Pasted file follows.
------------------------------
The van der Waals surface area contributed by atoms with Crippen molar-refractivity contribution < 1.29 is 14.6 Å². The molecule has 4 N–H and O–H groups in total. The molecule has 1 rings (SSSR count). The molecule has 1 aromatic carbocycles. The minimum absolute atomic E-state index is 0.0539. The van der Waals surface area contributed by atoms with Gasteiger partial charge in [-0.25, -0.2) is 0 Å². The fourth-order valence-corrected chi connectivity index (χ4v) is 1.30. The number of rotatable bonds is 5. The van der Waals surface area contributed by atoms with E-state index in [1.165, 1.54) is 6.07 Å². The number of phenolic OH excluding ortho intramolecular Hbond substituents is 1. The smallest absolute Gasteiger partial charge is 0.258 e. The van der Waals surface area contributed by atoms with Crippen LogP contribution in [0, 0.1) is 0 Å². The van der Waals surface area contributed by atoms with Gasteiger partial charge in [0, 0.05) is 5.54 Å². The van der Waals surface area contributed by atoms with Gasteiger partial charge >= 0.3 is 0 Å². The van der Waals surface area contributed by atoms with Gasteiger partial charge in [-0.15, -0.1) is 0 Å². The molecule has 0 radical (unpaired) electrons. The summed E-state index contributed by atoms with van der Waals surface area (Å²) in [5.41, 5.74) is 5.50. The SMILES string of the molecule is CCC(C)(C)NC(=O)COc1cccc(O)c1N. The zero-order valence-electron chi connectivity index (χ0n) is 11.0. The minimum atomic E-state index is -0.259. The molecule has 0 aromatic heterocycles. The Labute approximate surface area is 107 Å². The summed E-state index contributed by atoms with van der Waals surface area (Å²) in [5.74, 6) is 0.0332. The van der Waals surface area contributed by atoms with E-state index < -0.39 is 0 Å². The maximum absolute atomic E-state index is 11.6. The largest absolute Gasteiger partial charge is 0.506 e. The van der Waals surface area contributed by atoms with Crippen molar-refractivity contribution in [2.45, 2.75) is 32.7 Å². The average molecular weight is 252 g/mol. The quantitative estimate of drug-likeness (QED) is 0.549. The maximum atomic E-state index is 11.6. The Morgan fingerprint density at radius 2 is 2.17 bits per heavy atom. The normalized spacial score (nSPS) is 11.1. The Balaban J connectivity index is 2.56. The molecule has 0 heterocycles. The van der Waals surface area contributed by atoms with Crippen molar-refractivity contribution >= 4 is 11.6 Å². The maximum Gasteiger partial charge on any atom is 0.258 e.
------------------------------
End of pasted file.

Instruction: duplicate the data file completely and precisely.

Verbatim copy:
The van der Waals surface area contributed by atoms with Crippen molar-refractivity contribution < 1.29 is 14.6 Å². The molecule has 4 N–H and O–H groups in total. The molecule has 1 rings (SSSR count). The molecule has 1 aromatic carbocycles. The minimum absolute atomic E-state index is 0.0539. The van der Waals surface area contributed by atoms with Gasteiger partial charge in [-0.25, -0.2) is 0 Å². The fourth-order valence-corrected chi connectivity index (χ4v) is 1.30. The number of rotatable bonds is 5. The van der Waals surface area contributed by atoms with E-state index in [1.165, 1.54) is 6.07 Å². The number of phenolic OH excluding ortho intramolecular Hbond substituents is 1. The smallest absolute Gasteiger partial charge is 0.258 e. The van der Waals surface area contributed by atoms with Crippen LogP contribution in [0, 0.1) is 0 Å². The van der Waals surface area contributed by atoms with Gasteiger partial charge in [0, 0.05) is 5.54 Å². The van der Waals surface area contributed by atoms with Gasteiger partial charge >= 0.3 is 0 Å². The van der Waals surface area contributed by atoms with Gasteiger partial charge in [-0.15, -0.1) is 0 Å². The molecule has 0 radical (unpaired) electrons. The summed E-state index contributed by atoms with van der Waals surface area (Å²) in [5.41, 5.74) is 5.50. The SMILES string of the molecule is CCC(C)(C)NC(=O)COc1cccc(O)c1N. The zero-order valence-electron chi connectivity index (χ0n) is 11.0. The minimum atomic E-state index is -0.259. The molecule has 0 aromatic heterocycles. The Labute approximate surface area is 107 Å². The summed E-state index contributed by atoms with van der Waals surface area (Å²) in [5.74, 6) is 0.0332. The van der Waals surface area contributed by atoms with E-state index < -0.39 is 0 Å². The maximum absolute atomic E-state index is 11.6. The largest absolute Gasteiger partial charge is 0.506 e. The van der Waals surface area contributed by atoms with Crippen molar-refractivity contribution in [2.45, 2.75) is 32.7 Å². The average molecular weight is 252 g/mol. The quantitative estimate of drug-likeness (QED) is 0.549. The maximum atomic E-state index is 11.6. The Morgan fingerprint density at radius 2 is 2.17 bits per heavy atom. The normalized spacial score (nSPS) is 11.1. The Balaban J connectivity index is 2.56. The molecule has 0 heterocycles. The van der Waals surface area contributed by atoms with Crippen molar-refractivity contribution >= 4 is 11.6 Å². The maximum Gasteiger partial charge on any atom is 0.258 e.